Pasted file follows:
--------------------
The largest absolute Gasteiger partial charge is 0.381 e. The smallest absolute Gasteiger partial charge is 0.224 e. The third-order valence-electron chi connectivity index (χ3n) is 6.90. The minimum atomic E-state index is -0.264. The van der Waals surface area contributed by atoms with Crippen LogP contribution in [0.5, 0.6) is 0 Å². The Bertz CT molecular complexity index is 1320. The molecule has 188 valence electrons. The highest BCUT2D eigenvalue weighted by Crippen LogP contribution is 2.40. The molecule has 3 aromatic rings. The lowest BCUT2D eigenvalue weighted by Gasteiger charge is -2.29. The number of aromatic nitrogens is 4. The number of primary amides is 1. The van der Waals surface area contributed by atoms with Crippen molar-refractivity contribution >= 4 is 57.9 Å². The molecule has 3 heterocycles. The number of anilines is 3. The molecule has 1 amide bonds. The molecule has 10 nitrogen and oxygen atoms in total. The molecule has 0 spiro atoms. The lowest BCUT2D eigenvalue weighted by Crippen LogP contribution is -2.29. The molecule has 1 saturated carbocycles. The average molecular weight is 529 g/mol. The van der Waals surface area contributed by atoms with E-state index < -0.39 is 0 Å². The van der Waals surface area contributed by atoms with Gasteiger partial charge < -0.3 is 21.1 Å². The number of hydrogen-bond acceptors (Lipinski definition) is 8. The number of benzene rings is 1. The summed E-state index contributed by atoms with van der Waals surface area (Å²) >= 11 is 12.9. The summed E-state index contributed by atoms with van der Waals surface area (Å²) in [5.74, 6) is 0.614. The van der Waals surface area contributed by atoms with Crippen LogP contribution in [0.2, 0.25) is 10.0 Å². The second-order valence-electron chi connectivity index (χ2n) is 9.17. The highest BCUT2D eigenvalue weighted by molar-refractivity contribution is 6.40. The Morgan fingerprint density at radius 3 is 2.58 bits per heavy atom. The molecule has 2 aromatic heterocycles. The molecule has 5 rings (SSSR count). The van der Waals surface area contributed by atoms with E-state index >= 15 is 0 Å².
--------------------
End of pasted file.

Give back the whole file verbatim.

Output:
The largest absolute Gasteiger partial charge is 0.381 e. The smallest absolute Gasteiger partial charge is 0.224 e. The third-order valence-electron chi connectivity index (χ3n) is 6.90. The minimum atomic E-state index is -0.264. The van der Waals surface area contributed by atoms with Crippen LogP contribution in [0.5, 0.6) is 0 Å². The Bertz CT molecular complexity index is 1320. The molecule has 188 valence electrons. The highest BCUT2D eigenvalue weighted by Crippen LogP contribution is 2.40. The molecule has 3 aromatic rings. The lowest BCUT2D eigenvalue weighted by Gasteiger charge is -2.29. The number of aromatic nitrogens is 4. The number of primary amides is 1. The van der Waals surface area contributed by atoms with Crippen molar-refractivity contribution >= 4 is 57.9 Å². The molecule has 3 heterocycles. The number of anilines is 3. The molecule has 1 amide bonds. The molecule has 10 nitrogen and oxygen atoms in total. The molecule has 0 spiro atoms. The lowest BCUT2D eigenvalue weighted by Crippen LogP contribution is -2.29. The molecule has 1 saturated carbocycles. The average molecular weight is 529 g/mol. The van der Waals surface area contributed by atoms with E-state index < -0.39 is 0 Å². The van der Waals surface area contributed by atoms with Gasteiger partial charge < -0.3 is 21.1 Å². The number of hydrogen-bond acceptors (Lipinski definition) is 8. The number of benzene rings is 1. The summed E-state index contributed by atoms with van der Waals surface area (Å²) >= 11 is 12.9. The summed E-state index contributed by atoms with van der Waals surface area (Å²) in [5.74, 6) is 0.614. The van der Waals surface area contributed by atoms with Crippen LogP contribution in [0.2, 0.25) is 10.0 Å². The second-order valence-electron chi connectivity index (χ2n) is 9.17. The highest BCUT2D eigenvalue weighted by molar-refractivity contribution is 6.40. The Morgan fingerprint density at radius 3 is 2.58 bits per heavy atom. The molecule has 2 aromatic heterocycles. The molecule has 5 rings (SSSR count). The van der Waals surface area contributed by atoms with E-state index >= 15 is 0 Å².